Corals of the World online is a modernized version of the old staple website for coral identification, Coral Search. Before Coral Search the average aquarist would have been hardpressed to name more than a dozen species of stony corals, and we were totally clueless about many of the oddball genera like Schizoculina, Australomussa and Heteropsammia.
The new Corals of the World online has a souped-up navigation system with three main section to the website: Corals and Coral Reefs, Coral ID and Coral Geographic. We haven’t even yet begun to peruse the new COTW online but something tells us that the Coral Geographic subsection will be particularly attractive to live coral dealers and collectors looking to get a better feel for which corals species live in certain areas. Full press release about the launch of Corals of the World online after the break.
Corals of the World online is an interactive program which captures global information about corals and makes it readily accessible to conservationists, educators and research scientists alike. The program is divided into two linked components, Coral ID and Coral Geographic.
Coral ID is founded on the three-volume book, “Corals of the World” (Veron, 2000) and incorporates the species data in the electronic publication “Coral ID” (Veron and Stafford-Smith, 2002). Species pages give summaries of key characteristics as well as taxonomic detail of 794 species of hard coral. Over 6500 colour and black and white photos expand on those published previously.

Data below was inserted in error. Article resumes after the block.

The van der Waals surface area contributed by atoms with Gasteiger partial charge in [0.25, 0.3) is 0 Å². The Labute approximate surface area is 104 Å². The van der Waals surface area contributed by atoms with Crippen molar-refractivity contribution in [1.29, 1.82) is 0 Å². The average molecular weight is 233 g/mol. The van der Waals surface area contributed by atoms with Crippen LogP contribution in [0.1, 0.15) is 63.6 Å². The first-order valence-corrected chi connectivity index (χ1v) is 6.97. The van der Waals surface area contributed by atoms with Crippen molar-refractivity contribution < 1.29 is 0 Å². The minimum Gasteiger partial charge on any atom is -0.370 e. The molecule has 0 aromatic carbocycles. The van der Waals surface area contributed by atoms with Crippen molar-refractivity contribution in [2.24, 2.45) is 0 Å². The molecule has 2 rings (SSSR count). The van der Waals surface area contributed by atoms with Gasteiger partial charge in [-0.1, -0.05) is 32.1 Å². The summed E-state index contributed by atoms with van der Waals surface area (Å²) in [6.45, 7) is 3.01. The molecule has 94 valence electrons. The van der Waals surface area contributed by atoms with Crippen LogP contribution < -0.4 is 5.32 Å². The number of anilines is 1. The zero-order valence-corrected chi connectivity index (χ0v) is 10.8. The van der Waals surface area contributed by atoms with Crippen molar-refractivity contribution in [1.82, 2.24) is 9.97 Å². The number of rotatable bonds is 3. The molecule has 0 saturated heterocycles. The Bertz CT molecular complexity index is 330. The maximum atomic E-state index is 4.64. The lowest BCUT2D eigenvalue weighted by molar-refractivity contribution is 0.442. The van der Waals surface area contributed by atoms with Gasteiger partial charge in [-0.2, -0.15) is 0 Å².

Coral Geographic has not been previously published although it has been providing geographic data about corals since the early 1990s. At this time, geographic information are provided as an interactive distribution map for each species.
The site also contains supporting information about corals and coral reefs.
In Early 2001 the physical copy of Corals of the World by Charles Veron was released and the three-volume set retailed for up to $200. The Coral Search website remained an important source of coral identification. After being around for most of the two thousands without a real working search function, Coral Search went offline for what seemed like most of 2008. When Coral Search came back online in January 2009, you could finally search its capacious database but it still retained much of the wonky navigation. In fall 2009 we learned that Corals ID, the CD version of the COTW book would be published online in 2010 but that didn’t happen until now. Corals of the World online is probably the richest source for coral taxonomy and biogeography and we won’t complain about having to wait an extra year for such an amazing new resource.